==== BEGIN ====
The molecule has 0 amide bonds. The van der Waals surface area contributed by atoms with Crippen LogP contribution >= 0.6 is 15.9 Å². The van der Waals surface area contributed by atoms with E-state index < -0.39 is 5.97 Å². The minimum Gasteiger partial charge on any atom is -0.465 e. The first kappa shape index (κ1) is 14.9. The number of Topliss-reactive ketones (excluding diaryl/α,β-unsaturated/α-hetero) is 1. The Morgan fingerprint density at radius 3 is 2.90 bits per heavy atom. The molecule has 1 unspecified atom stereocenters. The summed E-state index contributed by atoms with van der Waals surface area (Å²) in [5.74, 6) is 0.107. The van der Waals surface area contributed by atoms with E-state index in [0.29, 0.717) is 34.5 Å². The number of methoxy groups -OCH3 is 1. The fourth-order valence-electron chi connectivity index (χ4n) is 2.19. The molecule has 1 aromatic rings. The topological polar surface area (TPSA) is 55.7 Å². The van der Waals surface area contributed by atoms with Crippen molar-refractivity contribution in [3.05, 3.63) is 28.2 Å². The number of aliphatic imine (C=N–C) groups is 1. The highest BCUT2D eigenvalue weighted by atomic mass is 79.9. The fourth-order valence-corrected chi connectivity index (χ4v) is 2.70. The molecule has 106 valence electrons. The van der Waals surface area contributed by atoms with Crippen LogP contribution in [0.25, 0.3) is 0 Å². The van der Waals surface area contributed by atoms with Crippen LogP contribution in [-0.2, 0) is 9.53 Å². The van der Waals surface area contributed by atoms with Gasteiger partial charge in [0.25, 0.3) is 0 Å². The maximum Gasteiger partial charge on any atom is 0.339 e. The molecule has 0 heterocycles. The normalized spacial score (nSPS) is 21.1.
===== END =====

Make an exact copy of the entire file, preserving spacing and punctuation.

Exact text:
The molecule has 0 amide bonds. The van der Waals surface area contributed by atoms with Crippen LogP contribution >= 0.6 is 15.9 Å². The van der Waals surface area contributed by atoms with E-state index < -0.39 is 5.97 Å². The minimum Gasteiger partial charge on any atom is -0.465 e. The first kappa shape index (κ1) is 14.9. The number of Topliss-reactive ketones (excluding diaryl/α,β-unsaturated/α-hetero) is 1. The Morgan fingerprint density at radius 3 is 2.90 bits per heavy atom. The molecule has 1 unspecified atom stereocenters. The summed E-state index contributed by atoms with van der Waals surface area (Å²) in [5.74, 6) is 0.107. The van der Waals surface area contributed by atoms with E-state index in [0.29, 0.717) is 34.5 Å². The number of methoxy groups -OCH3 is 1. The fourth-order valence-electron chi connectivity index (χ4n) is 2.19. The molecule has 1 aromatic rings. The topological polar surface area (TPSA) is 55.7 Å². The van der Waals surface area contributed by atoms with Crippen molar-refractivity contribution in [3.05, 3.63) is 28.2 Å². The number of aliphatic imine (C=N–C) groups is 1. The highest BCUT2D eigenvalue weighted by atomic mass is 79.9. The fourth-order valence-corrected chi connectivity index (χ4v) is 2.70. The molecule has 106 valence electrons. The van der Waals surface area contributed by atoms with Crippen LogP contribution in [0.25, 0.3) is 0 Å². The van der Waals surface area contributed by atoms with Crippen LogP contribution in [-0.2, 0) is 9.53 Å². The van der Waals surface area contributed by atoms with Gasteiger partial charge in [0.25, 0.3) is 0 Å². The maximum Gasteiger partial charge on any atom is 0.339 e. The molecule has 0 heterocycles. The normalized spacial score (nSPS) is 21.1.